Monday, September 24, 2012

The Most I Can Do

Were I to reach out at all to my sibling, it would look like this.  There is nothing else I can do for her, another casualty in her war on healthy family dynamics.

Dear [Sister],

I know what you’re looking for.  You won’t find it with purses, or in boxes, or from stores.  It doesn’t come with a price tag.  I know because, I was looking for it too, and to a degree, still am.

Find a therapist.  Find someone who will listen to you, who will actively listen to what you have to say.  And say it all.  Everything.  Don’t leave anything out. 

And get away from our mother.  Even if it’s across town, just get away.  It gets harder, but it gets better.  Breaking away, I mean.  If you do nothing else, trust me on this.

I have things, including parts of my life, which I very much want to share with you, but until you realize how much better off you will be without our mother and begin to act accordingly, I can only reach out like this.

Find help.  Find it sooner, not later. 


With Love,
LSV

8 comments:

  1. You should send this. What have you got to lose.

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    1. My sister still lives with our mother, so I risk opening up the NC floodgates, though my mother has never followed those rules to begin with anyway. I'm just not sure sending this (via snail mail - the only means of contact I have available to me right now) is worth whatever repercussions would result. Perhaps my mother will reload her cannons if I do send this. Add to that, my sister couldn't last 2 weeks at college about an hour away from home...in the same state. It's been a healthy debate in my house about this. If I do send it, it would be closure for me, that I've done all that I could right now, and she's got do display the inner strength to start the Break. My wife and I agree that she doesn't have it, at least not now.

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  2. To the N-doctrinated, rational advice is an ultimatum, concern is judgment, and experience is grudge holding lack of forgiveness. I feel you on this, my younger and only sibling lives at home and has been claimed by Camp NM and her broken hearted blame brigade. We are not a lifeline. We are the enemy. Sending it would be pearls to swine.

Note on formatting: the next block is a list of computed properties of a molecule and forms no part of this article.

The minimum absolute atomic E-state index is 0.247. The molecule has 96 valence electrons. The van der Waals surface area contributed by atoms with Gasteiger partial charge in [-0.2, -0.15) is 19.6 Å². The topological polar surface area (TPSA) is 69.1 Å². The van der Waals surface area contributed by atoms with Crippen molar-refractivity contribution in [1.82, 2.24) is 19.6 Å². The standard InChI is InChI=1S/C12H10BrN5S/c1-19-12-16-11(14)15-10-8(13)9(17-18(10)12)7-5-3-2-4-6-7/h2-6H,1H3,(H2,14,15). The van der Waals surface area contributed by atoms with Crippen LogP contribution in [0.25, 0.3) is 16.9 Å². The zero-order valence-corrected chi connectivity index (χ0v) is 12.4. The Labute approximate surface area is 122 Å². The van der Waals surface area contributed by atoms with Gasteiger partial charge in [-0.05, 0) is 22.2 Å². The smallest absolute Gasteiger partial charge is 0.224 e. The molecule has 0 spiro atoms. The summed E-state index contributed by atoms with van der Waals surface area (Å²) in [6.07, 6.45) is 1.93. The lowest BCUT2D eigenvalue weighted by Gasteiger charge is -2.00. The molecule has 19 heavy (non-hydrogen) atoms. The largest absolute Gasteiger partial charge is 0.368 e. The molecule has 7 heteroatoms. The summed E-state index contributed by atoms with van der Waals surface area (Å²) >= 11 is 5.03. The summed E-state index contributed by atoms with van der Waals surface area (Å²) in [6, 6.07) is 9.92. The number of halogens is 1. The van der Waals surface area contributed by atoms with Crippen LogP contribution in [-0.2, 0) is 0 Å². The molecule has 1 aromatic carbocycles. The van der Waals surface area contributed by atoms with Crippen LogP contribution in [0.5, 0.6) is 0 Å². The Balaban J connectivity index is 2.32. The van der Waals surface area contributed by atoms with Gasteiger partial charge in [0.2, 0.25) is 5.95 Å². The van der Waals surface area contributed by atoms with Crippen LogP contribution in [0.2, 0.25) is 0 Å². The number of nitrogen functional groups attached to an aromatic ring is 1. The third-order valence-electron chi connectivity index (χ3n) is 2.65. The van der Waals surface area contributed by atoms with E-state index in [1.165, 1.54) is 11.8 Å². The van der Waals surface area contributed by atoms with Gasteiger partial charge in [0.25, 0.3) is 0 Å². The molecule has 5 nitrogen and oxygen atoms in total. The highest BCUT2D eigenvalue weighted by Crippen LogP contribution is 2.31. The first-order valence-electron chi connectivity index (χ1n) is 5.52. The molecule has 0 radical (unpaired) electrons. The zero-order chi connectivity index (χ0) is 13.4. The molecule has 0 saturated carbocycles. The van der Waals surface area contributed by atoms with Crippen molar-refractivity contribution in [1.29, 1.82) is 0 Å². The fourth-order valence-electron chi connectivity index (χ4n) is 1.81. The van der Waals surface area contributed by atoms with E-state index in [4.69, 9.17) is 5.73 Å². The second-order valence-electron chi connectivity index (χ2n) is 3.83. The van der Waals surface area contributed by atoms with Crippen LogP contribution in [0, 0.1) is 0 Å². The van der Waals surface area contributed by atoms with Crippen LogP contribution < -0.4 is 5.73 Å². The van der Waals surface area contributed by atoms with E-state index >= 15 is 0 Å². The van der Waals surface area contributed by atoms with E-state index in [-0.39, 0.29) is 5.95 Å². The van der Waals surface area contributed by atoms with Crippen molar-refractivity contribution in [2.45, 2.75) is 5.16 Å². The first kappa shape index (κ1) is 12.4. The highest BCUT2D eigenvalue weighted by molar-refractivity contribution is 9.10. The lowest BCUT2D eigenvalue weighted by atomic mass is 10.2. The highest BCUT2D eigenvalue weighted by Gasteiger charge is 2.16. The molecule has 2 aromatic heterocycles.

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    1. Which is one of the reasons I'm holding out on sending anything. There's a very good chance it'll be taken as an affront and it'll be more ammunition for them.

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  3. I guess I'm kind of with Q, but I understand your reservations. Still, given she seems to be on a suicidal bent, you could tip the scales back in her favor. What more could your NM do to you than she's already done?

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    1. Well she hasn't yet shown up at my place of employment and I wouldn't put it passed her or my father to do that. One of the potential outcomes could be that they decide to show up here, unannounced. In that case, I call the police. Still, they could do that ANYWAY without me sending the letter. Gah, see, it's like walking on ice in complete darkness.

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  4. Hard to say which way to go. My husband, sister, and counselor all tried to tell me what bad news my mother was, I finally listened. If you send it, she may not respond right away but it will give her something to think about as time passes.

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    1. Indeed. As a possible alternate response rather than her taking it as an affront, she could just hang onto the letter and digest it for awhile. And she may do that simply because it's ME. But maybe I'm putting too much "specialness" on myself when I think that it is only I that has the power to sway her.

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